In honor of today being National Trivia day, we thought that we would provide a few facts on stem cell therapy and their history! Dr. Kelly Cunningham of Austin Ortho + Bio in Austin, Texas has been the leader in regenerative sports medicine and orthopedic medicine. If you have more questions, call us today at 512.410.0767.
Interesting Facts You May Not Know About Current and Past Stem Cell Research
Learn about both the past and current state of affairs in stem cell research below.
- Stem Cell Basics
Before you dive into the world of stem cell research, brush up on the basics with a visit here. It is a page offered by the National Institutes of Health and answers questions from what stem cells are to treatments. You can also read their latest reports online concerning the topic.
- Early Days
Although hotly contested, embryonic stem cell research has been going on for decades. However, in 2001, adult stem cell research was only a few years old.
- Adult Stem Cells vs. Embryonic Stem Cells
While the debate on how to harvest stem cells centers mostly on who and how you get them, the results between embryonic and adult stem cells shows a difference according to the Institute of Science in Society.
- Pluripotent Stem Cells
One of the biggest issues for embryonic stem cells over adult stem cells is that they are pluripotent. This means they have the potential to differentiate into almost any cell in the body, and under the right circumstances, a stem cell that is isolated from an embryo can produce almost all of the cells in the body.
- Pluripotent Adult Stem Cells
But wait, there’s more. In 2007, Dr. Shinya Yamanaka of Kyoto University may have found an alternative. Along with a group at the University of Wisconsin, they announced they had successfully turned adult skin cells into the equivalent of human embryonic stem cells without using an actual embryo.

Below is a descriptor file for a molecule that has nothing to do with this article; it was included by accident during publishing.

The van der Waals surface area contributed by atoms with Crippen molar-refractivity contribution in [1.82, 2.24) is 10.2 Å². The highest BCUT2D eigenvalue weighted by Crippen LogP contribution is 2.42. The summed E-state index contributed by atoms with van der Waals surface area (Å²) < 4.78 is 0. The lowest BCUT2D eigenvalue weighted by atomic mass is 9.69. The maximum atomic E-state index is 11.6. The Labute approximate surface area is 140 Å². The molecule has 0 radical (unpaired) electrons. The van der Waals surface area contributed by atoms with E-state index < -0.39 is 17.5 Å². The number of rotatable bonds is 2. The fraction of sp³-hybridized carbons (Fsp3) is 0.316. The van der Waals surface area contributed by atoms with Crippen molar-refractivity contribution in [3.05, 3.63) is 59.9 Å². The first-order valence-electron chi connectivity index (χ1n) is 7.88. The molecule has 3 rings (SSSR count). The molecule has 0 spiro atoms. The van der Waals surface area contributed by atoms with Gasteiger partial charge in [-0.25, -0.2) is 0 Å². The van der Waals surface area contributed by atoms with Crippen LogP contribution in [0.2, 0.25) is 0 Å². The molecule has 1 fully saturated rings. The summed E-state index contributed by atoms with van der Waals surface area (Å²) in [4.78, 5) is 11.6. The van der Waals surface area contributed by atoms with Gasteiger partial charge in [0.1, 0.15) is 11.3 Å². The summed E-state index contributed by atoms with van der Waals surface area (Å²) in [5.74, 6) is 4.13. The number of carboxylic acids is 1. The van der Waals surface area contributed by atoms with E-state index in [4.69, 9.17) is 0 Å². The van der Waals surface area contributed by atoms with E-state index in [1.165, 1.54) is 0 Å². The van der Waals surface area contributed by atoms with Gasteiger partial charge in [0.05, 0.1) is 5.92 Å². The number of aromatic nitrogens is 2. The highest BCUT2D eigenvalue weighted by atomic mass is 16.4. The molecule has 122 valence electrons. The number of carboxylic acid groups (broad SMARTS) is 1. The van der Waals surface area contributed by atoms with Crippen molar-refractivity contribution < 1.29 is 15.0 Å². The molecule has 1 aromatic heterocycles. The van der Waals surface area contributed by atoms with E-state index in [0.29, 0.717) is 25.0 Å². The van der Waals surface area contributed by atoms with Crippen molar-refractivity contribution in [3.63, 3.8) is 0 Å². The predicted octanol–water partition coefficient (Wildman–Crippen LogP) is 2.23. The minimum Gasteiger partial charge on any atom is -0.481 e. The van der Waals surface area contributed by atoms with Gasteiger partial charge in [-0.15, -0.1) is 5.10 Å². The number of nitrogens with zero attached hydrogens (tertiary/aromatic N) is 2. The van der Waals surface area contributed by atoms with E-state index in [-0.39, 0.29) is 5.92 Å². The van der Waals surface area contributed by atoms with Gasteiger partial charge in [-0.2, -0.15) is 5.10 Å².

- Adult Stem Cell Deaths Show Urgency
This is the title of a commentary featured on “Wired.” In it, he shares how there have been 3,629 American deaths associated with bone marrow transplant treatments and adult stem cells. The risks of graft versus host disease and other related topics are also shared.
- Adult Stem Cells Saved my Life
In a rebuttal to the above, CNS News tells the true stories of those who were helped by adult stem cell treatment. They involve everyone from a car accident victim to someone with sickle cell anemia. There is even a report on someone who was helped after four heart attacks.
- Third Source of Stem Cells
An embryo or adult aren’t the only two places one can get stem cells. Blood used from the umbilical cord made during pregnancies is also a good source. And the results can be impressive. In 2006, researchers at the University of Minnesota announced they were able to largely reverse the effects of strokes in lab rats using stem cells found in human umbilical cord blood.
Meet Dr. Kelly Cunningham
Sports can be rough on joints and cartilage, especially shoulders, knees, and hips. Kelly Cunningham, MD, has cared for many young and mature athletes whose joints take a beating day in and day out. He welcomes patients from Austin, Texas, and its surrounding communities to experience the cutting-edge technology and skill offered by his team at Austin Ortho + Biologics.
Dr. Cunningham works with each athlete to develop an individual treatment plan that emphasizes the least invasive treatments possible with a goal of minimal recuperation and downtime. He combines rigorous standards and quality of care with experience and insight, integrating the best new techniques into the care of each patient.
His patients have included skilled athletes in football, basketball, baseball, and hockey, including members of the Dallas Cowboys at their Austin training camp, Austin Ice Bats hockey players, Southwestern University athletes, and many other colleges and high school athletes. He served for 15 years as a traveling team physician for the men’s alpine downhill US OlympicSki Team, providing on-the-hill medical race coverage in North America and Europe, including qualifying races for the Winter Olympics.
As a sports medicine specialist, Dr. Cunningham also treats many seasoned weekend warriors such as runners, skiers (downhill, snowboard, and water), and tennis and golf enthusiasts.
After medical school and residency training in Dallas, he completed a sports medicine/knee fellowship with renowned orthopedic specialist Dr. Richard Steadman in Vail, Colorado, and underwent further shoulder training in England and Canada.
While with Dr. Steadman, the originator of the popular microfracture cartilage treatment technique, he developed a strong interest in the care of cartilage injuries and now has more than 20 years of experience with surgical microfracture and related procedures. In recent years, he has closely monitored cutting-edge techniques as they’re developed for use in these acute and chronic problems.